And that's about it from here.

The bike rode well. On the road, one doesn't feel its weight. Its a nimble handler, but steady enough that I'm comfortable putting my elbows on the brake hoods and clasping my hands together in front to tuck on the downhills at speeds in the mid-twenty miles per hour. Between the 28mm tires and the sprung saddle, I didn't have the usual day 2 sore butt.

Sunday, June 18, 2006


This coming weekend I'll be riding the MS150. Most of us know someone with MS, but many of us aren't aware that we do.

Your help can go a long way towards finding solutions for MS. If you can spare a few bucks, just link (on the right) to my MS site and sign up.


PS: the function that displays progress and donations seems to be corrupted on the MS site - don't pay attention to what it says. Alternately its showing only 2 donations, or combining all of this year's and last year's donations.

Saturday, June 17, 2006


Never estimate something you've never done before. Sarah's bike hasn't made it to the painter yet.

There is progress. The plates on the the top of the seat-stays are now polished, and look pretty good. The edges of the plates aren't as sharp as on stays that I've done without polishing. It looks like there's something more to learn about polishing to the edges without rolling them.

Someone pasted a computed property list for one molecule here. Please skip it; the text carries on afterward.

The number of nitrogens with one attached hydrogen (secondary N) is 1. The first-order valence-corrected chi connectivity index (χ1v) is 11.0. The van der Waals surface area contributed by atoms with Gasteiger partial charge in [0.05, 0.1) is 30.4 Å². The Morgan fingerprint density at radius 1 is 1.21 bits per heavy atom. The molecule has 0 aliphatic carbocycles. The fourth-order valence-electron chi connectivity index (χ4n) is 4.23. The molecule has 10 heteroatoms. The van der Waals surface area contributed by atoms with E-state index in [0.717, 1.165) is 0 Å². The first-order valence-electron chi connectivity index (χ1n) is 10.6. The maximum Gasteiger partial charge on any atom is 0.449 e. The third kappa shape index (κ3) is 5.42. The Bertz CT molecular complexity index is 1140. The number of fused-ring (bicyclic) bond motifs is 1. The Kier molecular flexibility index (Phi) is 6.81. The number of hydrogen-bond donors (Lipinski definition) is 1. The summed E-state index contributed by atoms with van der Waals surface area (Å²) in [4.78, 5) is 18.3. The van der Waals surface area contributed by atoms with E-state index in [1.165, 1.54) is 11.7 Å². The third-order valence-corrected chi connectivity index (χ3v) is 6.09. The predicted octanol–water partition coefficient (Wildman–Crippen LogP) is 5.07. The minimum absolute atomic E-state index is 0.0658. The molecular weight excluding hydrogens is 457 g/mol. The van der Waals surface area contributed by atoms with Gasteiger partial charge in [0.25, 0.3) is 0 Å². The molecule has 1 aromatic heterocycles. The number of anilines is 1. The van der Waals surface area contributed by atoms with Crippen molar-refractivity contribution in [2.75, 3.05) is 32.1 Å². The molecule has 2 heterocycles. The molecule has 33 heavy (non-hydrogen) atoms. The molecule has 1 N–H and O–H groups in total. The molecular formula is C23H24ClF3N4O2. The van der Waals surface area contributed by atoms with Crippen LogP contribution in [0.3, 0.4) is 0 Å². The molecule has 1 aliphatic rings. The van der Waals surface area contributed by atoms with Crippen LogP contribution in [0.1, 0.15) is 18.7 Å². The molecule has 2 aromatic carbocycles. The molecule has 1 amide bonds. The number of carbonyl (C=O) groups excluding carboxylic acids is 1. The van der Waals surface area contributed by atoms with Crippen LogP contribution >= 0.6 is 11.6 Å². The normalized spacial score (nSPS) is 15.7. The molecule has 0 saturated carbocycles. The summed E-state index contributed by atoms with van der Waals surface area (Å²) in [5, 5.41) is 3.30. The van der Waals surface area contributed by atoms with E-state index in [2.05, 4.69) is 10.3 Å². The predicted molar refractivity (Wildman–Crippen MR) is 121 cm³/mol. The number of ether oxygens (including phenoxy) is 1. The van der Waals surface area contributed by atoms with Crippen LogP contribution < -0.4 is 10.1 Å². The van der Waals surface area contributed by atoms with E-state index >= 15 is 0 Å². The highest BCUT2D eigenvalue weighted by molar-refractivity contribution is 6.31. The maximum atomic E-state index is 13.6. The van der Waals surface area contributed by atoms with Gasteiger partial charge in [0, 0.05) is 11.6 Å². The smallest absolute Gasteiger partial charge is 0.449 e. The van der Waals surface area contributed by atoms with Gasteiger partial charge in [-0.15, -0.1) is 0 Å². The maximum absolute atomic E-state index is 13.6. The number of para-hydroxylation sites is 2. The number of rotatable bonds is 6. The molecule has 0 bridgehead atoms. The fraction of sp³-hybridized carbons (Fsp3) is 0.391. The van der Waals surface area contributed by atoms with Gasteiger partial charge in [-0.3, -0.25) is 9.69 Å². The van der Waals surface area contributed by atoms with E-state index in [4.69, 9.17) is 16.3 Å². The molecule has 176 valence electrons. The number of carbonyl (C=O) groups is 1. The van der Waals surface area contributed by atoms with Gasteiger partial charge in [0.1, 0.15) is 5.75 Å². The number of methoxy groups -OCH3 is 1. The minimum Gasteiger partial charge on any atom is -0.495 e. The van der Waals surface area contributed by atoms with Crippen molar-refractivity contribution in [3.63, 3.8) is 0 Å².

The seat-tube is reamed and honed, and a seat post tested in it. The keyhole on the back is cut out too. Rather than use several hacksaw blades taped together, I cut the slot with a Dremel metal-cutting wheel. The wheel has sort of a bayonet mount on its shaft for quick changes. This also allows it to flex on it's shaft - so be careful and don't force it. Anyway, it produces a nice clean, quick cut. Recommended.

The head-tube is milled and faced. The bottom bracket is chased and faced. And, generally, everything is done but polishing the head-tube.

I started by trying to sand the larger surfaces of the tube using a palm sander, hoping that the random sanding pattern would avoid scratchs and make subsequent grits easier to do. Instead, the pattern left by the sander hid any blemishes in the surface of the tube.